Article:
Internal Letter Rate within a Papal Distance

Effective rate period:  Mentaschi cites the issue date of the Roman State postage stamps (January 1, 1852) and mentions the 1844 Tosti reforms.  As of this moment, I have NOT dug further to determine if the rates actually changed at the point of stamp issue or if they are a continuation of Tosti with no modifications.  Unfortunately, the various resources at my disposal all seem to provide different start dates for the internal rates - so I will again go with Mentaschi's dates as I understand them.

The end date for rates have more to do with the political changes leading up to and as a result of the War of 1859 and the Italian Risorgimento (unification).  For the most part, we'll just say things change in 1859 and address the specifics if I should happen to find material that highlight the transitional period to the Kindgom of Italy.

Letter Rates within a Papal Distance

Rate Unit
within postal department    
1 bajocco           
6 denari (7.1 grams)
with adjacent postal dept    
2 bajocchi    
6 denari
with non-contiguous dept
3 bajocchi
6 denari
only in 1st Distance

between postal departments
that must go through Roman department
4 bajocchi
6 denari
enclaves in Neapolitan Kingdom

    treat as 3rd rayon in 1st distance

To clarify the rates, take a look at the postal departments in the Marches (the 2nd Distance - shown above).  Once again, these boundaries are approximations to the actual postal departments of the time.

If someone in Fermo wanted to mail a standard weight letter to someone else in Fermo, they would pay 1 bajocchi in postage.  That is a rate within the postal department or post office.

If someone in Fermo wanted to mail a standard weight letter to someone in Macerata or Ascoli, they would pay 2 bajocchi because the letter must be sent to an adjacent postal department.

If that same individual in Fermo wanted to send something to Ancona, Camerino or Urbino/Pesaro, they would have to pay 3 bajocchi because the postal departments are not contiguous (they do not share a border).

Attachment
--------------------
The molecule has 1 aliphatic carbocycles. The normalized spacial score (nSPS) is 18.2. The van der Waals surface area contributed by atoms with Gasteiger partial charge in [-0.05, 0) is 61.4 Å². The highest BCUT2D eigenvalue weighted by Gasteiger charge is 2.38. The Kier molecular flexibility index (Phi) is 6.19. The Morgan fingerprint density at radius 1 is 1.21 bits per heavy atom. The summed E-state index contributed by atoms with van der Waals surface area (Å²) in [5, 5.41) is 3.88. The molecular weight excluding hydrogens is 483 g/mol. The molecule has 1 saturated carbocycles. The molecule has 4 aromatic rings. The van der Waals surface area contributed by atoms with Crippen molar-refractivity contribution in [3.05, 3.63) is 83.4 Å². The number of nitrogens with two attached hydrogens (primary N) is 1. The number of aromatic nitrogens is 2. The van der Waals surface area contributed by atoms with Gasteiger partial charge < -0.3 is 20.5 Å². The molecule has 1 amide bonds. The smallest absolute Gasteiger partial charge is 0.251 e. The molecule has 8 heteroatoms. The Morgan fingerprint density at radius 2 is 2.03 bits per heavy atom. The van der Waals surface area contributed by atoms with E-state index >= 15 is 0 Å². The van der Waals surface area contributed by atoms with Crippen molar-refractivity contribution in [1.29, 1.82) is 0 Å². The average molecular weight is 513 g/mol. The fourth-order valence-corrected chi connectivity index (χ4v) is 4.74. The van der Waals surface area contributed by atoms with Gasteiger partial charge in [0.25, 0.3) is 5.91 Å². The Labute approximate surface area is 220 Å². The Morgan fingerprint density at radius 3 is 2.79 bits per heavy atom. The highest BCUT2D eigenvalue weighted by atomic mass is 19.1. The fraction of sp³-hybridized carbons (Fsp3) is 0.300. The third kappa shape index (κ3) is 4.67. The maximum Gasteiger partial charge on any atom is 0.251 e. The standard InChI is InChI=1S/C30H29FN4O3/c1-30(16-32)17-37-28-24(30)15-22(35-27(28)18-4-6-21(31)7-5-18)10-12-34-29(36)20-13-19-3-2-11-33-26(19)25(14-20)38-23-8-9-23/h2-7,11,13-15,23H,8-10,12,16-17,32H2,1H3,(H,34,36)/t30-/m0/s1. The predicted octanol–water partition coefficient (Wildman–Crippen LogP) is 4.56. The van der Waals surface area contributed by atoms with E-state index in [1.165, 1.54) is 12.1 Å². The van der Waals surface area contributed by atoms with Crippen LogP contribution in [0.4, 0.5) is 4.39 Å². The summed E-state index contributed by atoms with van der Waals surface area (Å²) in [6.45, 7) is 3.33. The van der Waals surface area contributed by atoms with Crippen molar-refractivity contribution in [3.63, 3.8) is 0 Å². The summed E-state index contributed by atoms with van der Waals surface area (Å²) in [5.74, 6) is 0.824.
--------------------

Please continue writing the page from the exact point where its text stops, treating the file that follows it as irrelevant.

But, in all cases, the letter does not leave the Marches.

The exception to the rule was for non-contiguous postal departments in the 1st Distance.  If the letter had to travel via Rome, it cost an extra bajocchi (4 bajocchi per 6 denari).  This effectively removed the 3 baj rate possibility from postal departments such as Velletri since any non-contiguous postal department was going to require going through the Roman department.

Mail Between Romagne and the Marches

If everything were this simple, we would not have to write a blog to outline all of the postage rates in the Papal States.

The rate of letters between Romagne and the Marches (the 3rd and 2nd Distances) was 4 bajocchi for every 6 denari.

I am unaware of any exceptions for border mail at this time.

Letter Rate between the Marches & Romagne

Rate Unit
Between 2nd & 3rd Distances  
4 bajocchi 
6 denari  

Mail to and from Umbria and Lazio/Latium

Things get a bit more complicated when mail entered or left the 1st Distance from one of the other two distances.   However, there are a great many similarities to other agreements, such as the one between Sardinia and Austria that combined a distance calculation from each side of the border to determine the final rate.  In fact, if you consider the first rate in the table below, it is very similar to the 4 bajocchi rate between the Marches and Romagne.  In this case, it is simply mail between the Marches and Umbria.  As we move out of Umbria and into the other rayons, we add a bajocco per rayon.  If we have mail to or from Romagne, we add another bajocco. 

Letter Rates from/to First Distance

Rate Unit
between 1st Rayon & Marches    
4 bajocchi            
6 denari (7.1 grams)
between 2nd Rayon & Marches    
5 bajocchi    
6 denari
between 3rd Rayon & Marches
6 bajocchi
6 denari